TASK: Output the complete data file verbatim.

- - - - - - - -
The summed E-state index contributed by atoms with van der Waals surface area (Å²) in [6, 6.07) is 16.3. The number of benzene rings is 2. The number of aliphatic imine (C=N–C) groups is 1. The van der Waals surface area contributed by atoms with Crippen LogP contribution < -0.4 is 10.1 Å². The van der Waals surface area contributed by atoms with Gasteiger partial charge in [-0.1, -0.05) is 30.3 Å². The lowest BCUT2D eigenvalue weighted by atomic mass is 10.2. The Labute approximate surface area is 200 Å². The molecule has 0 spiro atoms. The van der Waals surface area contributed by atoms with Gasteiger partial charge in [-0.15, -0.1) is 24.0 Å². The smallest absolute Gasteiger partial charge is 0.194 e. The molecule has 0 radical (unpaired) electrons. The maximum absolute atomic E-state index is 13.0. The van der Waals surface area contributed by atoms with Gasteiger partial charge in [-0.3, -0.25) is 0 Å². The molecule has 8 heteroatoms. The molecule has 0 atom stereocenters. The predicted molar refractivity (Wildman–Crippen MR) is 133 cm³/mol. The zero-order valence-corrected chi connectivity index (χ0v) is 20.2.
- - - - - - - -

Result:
The summed E-state index contributed by atoms with van der Waals surface area (Å²) in [6, 6.07) is 16.3. The number of benzene rings is 2. The number of aliphatic imine (C=N–C) groups is 1. The van der Waals surface area contributed by atoms with Crippen LogP contribution < -0.4 is 10.1 Å². The van der Waals surface area contributed by atoms with Gasteiger partial charge in [-0.1, -0.05) is 30.3 Å². The lowest BCUT2D eigenvalue weighted by atomic mass is 10.2. The Labute approximate surface area is 200 Å². The molecule has 0 spiro atoms. The van der Waals surface area contributed by atoms with Gasteiger partial charge in [-0.15, -0.1) is 24.0 Å². The smallest absolute Gasteiger partial charge is 0.194 e. The molecule has 0 radical (unpaired) electrons. The maximum absolute atomic E-state index is 13.0. The van der Waals surface area contributed by atoms with Gasteiger partial charge in [-0.3, -0.25) is 0 Å². The molecule has 8 heteroatoms. The molecule has 0 atom stereocenters. The predicted molar refractivity (Wildman–Crippen MR) is 133 cm³/mol. The zero-order valence-corrected chi connectivity index (χ0v) is 20.2.